Thinking Outside the Box on School Box Lunches

— Written By and last updated by
en Español

El inglés es el idioma de control de esta página. En la medida en que haya algún conflicto entre la traducción al inglés y la traducción, el inglés prevalece.

Al hacer clic en el enlace de traducción se activa un servicio de traducción gratuito para convertir la página al español. Al igual que con cualquier traducción por Internet, la conversión no es sensible al contexto y puede que no traduzca el texto en su significado original. NC State Extension no garantiza la exactitud del texto traducido. Por favor, tenga en cuenta que algunas aplicaciones y/o servicios pueden no funcionar como se espera cuando se traducen.

English is the controlling language of this page. To the extent there is any conflict between the English text and the translation, English controls.

Clicking on the translation link activates a free translation service to convert the page to Spanish. As with any Internet translation, the conversion is not context-sensitive and may not translate the text to its original meaning. NC State Extension does not guarantee the accuracy of the translated text. Please note that some applications and/or services may not function as expected when translated.

Collapse ▲

With summer coming to an end and school starting next month, for many of our children, we will be packing lunches to take to school. As parents, some mornings are hectic; we’re rushing, and lunch often gets thrown in the bag and then you’re out the door. Very little thought is given to the nutritional value of what our children may be eating.

Many parents, like myself, sometimes turn to prepackaged lunches as an easy and less hectic approach. But do you pay attention to all the not-so-healthy options that we are giving our children? Many prepackaged foods and juices contain high fat and sodium, are loaded with sugar, and are empty in nutritional value. Lunch preparation can be easy and less stressful with great healthy options that are yummy and excellent brain food.

Start with a plan. Make a list of possible lunch options that each child enjoys. Use this as an opportunity to talk about nutrition in the foods they choose. Create your own family recipe box that includes healthy options. Creating your own also gives you a sense of ease for children with food allergies. Using the MyPlate guide as a reference will help make sure your child is getting the recommended amount of vegetables, fruits, protein, dairy, and grains.

Next, make out weekly or monthly menus. This will also help when grocery shopping and save money on unnecessary buys. Designate an area for lunch option sides (crackers and other little snacks) in a basket in the cabinet. In your refrigerator, make an area for the lunches to be placed. That way, everything is in a designated place and in order.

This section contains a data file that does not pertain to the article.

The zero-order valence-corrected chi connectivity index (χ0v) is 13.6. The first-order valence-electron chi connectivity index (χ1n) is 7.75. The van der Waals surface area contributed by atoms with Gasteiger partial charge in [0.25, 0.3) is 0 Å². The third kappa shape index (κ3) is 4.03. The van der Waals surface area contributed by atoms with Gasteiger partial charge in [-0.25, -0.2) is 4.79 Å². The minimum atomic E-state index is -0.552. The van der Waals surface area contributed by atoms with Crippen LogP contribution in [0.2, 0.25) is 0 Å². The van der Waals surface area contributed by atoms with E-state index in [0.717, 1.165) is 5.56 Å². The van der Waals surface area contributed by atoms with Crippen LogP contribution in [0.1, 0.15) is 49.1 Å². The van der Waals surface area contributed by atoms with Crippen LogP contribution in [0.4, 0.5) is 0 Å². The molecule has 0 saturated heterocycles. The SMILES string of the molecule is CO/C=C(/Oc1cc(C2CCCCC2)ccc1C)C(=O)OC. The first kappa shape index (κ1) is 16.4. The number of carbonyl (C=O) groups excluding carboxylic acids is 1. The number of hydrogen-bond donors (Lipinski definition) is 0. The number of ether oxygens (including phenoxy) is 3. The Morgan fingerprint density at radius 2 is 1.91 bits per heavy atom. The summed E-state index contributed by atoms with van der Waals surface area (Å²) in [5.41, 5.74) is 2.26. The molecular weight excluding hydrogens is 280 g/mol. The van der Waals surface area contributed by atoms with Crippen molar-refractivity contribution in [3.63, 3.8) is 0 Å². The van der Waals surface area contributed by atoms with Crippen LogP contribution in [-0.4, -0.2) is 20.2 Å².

By making out menus in advance, you can also prep some lunch options ahead of time and store in food containers. Also, consider leftovers as food options. I know many school cafeterias don’t allow students to use the microwave, but here is another helpful tip:  place warm water in a thermos that holds heat to warm it up, then pour the water out and place the warm food inside and seal the lid. This should help keep the food warm until your child eats lunch. If you are looking for a way to keep their lunch cold but there is not enough room in their bag, place a frozen water bottle or juice pouch to act as an ice pack.

Healthy eating habits help make for a healthy mind and body. Planning healthy meals together as a family will be educational and gives the family a chance to make changes together. Also, take the time to discuss options they may have at school. Making great nutritional choices now will make a big impact on their future. As a final special touch, add a personal note for them to read.

For more information, contact Joanna Rogers, Extension Youth Expanded Food and Nutrition Education Program Assistant, at 910-671-3276, by E-mail at, or visit our website.

NC State University and N.C. A&T State University are collectively committed to positive action to secure equal opportunity and prohibit discrimination and harassment regardless of age, color, disability, family and marital status, gender identity, genetic information, national origin, political beliefs, race, religion, sex (including pregnancy), sexual orientation, and veteran status. NC State, N.C. A&T, U.S. Department of Agriculture, and local governments cooperating.